Tuesday, November 28, 2006

Justice for Iran


Saddam is on death row, the heads of Iranian and Iraqi states embrace amicably over talks to stabilize Iraq, America is still considering Iran to be the axis of evil, Israel insists that Iran is dangerous, and many do not recall (or mention) that the US supported Saddam in the war against Iran, nor that Israel sold weapons to both. Kamin Mohammadi reminds us of the forgotten victims of Saddam's chemical attacks on Iran

Iranians are the first civilians in the world to experience chemical bombs!

The mustard-gas bombs dropped on Sardasht on that afternoon were the first time a chemical weapon was used on a civilian town. In the following months, Saddam Hussein’s troops would drop these deadly bombs on several other villages in Iran as well as on Kurdish settlements in Iraq itself, including the infamous bombing of Halabja.
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Mustard gas’s chief assault on the body is grave chemical burns. It affects the respiratory organs, eyes and skin within hours.
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The bombing of Sardasht was at the start of a devastating campaign during the Iraq-Iran war. Saddam’s bombs claimed more than 100,000 Iranian civilian casualties. The gas agents had been developed to wipe out more people over a wider range than their predecessors. A by-product of this approach was that the noxious, insidious nature of the chemicals used ensured many of his victims died a very slow, very painful death.

Thus, those who have survived still live under the cloud of the bombs. The gas effected their DNA, caused long-term respiratory problems, eye and skin problems as well as immune system disorders, psychological disorders, genetic disorders, and probably cancers. There is also anecdotal evidence that some of the problems can be passed on to children.
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Since Saddam Hussein was in direct violation of The Geneva Protocol of 1925, Iran complained bitterly to the international community, and though several UN missions were dispatched to Iran, only two UN resolutions addressed the chemical attacks, both weakly worded and failing to make explicit Iraq’s violation of the protocol. One of the resolutions didn’t even name Iraq as the originator of the attacks on Iran and another was not issued until after the ceasefire in the autumn of 1988.

It is this failure by the international community to support Iran against these illegal attacks that is in part responsible for Iran’s current defiance on the nuclear issue.
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Although, in the standoff between Iran and the US that is currently taking place over the nuclear issue, Iran is seen as the potential aggressor, in reality, Iran’s experiences in the war have hardened its position.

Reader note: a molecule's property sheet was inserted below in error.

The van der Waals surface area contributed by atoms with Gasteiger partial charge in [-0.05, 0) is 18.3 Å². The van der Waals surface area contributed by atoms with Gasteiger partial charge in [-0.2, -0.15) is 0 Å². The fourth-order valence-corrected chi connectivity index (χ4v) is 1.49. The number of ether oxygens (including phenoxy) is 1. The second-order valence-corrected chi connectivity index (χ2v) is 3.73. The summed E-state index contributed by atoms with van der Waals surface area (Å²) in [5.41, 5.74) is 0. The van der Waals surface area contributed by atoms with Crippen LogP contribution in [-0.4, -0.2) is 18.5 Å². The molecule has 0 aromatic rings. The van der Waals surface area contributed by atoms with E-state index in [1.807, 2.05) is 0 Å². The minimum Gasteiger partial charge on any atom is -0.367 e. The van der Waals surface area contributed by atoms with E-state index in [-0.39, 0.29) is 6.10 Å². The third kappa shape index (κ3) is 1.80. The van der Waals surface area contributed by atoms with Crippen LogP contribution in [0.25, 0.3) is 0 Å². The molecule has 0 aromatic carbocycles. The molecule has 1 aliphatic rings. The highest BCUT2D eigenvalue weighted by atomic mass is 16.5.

But far away from these high-octane political wranglings, the people of Iran continue to try to live their lives within the uncertainty and psychological warfare employed by both sides, including those still physically devastated by the effects of the war and the unprovoked chemical attacks on innocent Iranian civilians. And what strikes them as ironic is that they are the only people in recent history to have directly suffered the effects of Weapons of Mass Destruction, and now they are painted as part of a country that is the West’s greatest enemy ...
Source of pictures
Also see AllBlog video post of Rumsfeld and Saddam in action

11 comments:

Behemoth101 said...

So true, you say what the mainstream media doesn't dare.

Sophia said...

That was the time when the US thought to crush Iran by way of Saddam. Now that they have reinforced iran by crushing Saddam, they still need to wage war on Iran ! Many mice, little time !

naj said...

they certainly are trying, aren't they?

But I don't think they "intended" to reinforce Iran. Iran became reinforced thanks to almost 30 years of sanctions and the hard work of its people.

Americans can listen all they want to a bunch of bitter traitor Iraninas who live in a time warp outside of Iran, but they should hopefully take a look at a history book and realize a people who has not succumbed to the British and the Russians, will not tolerate American colonization either.

I am no apologist for the government of Iran, but it is Iranians like me and my family who have suffered their perils most. And we do not need Americans to rescue us. In fact we resent America for forcing us to line behind Ahmadinejad! But in the face of evil, one sticks to the lesser one.

A culture that has been around for a few thousand years can determine for itself what kind of democracy it desires. If America wants to be respected, it better learns to respect.

I am defiants Sophia, I am defiant.

Behemoth101 said...

Naj,

The Iran Air Flight 655, along with the Israeli bombing of the USS Liberty incident will forever reside in the Orwellian memory hole...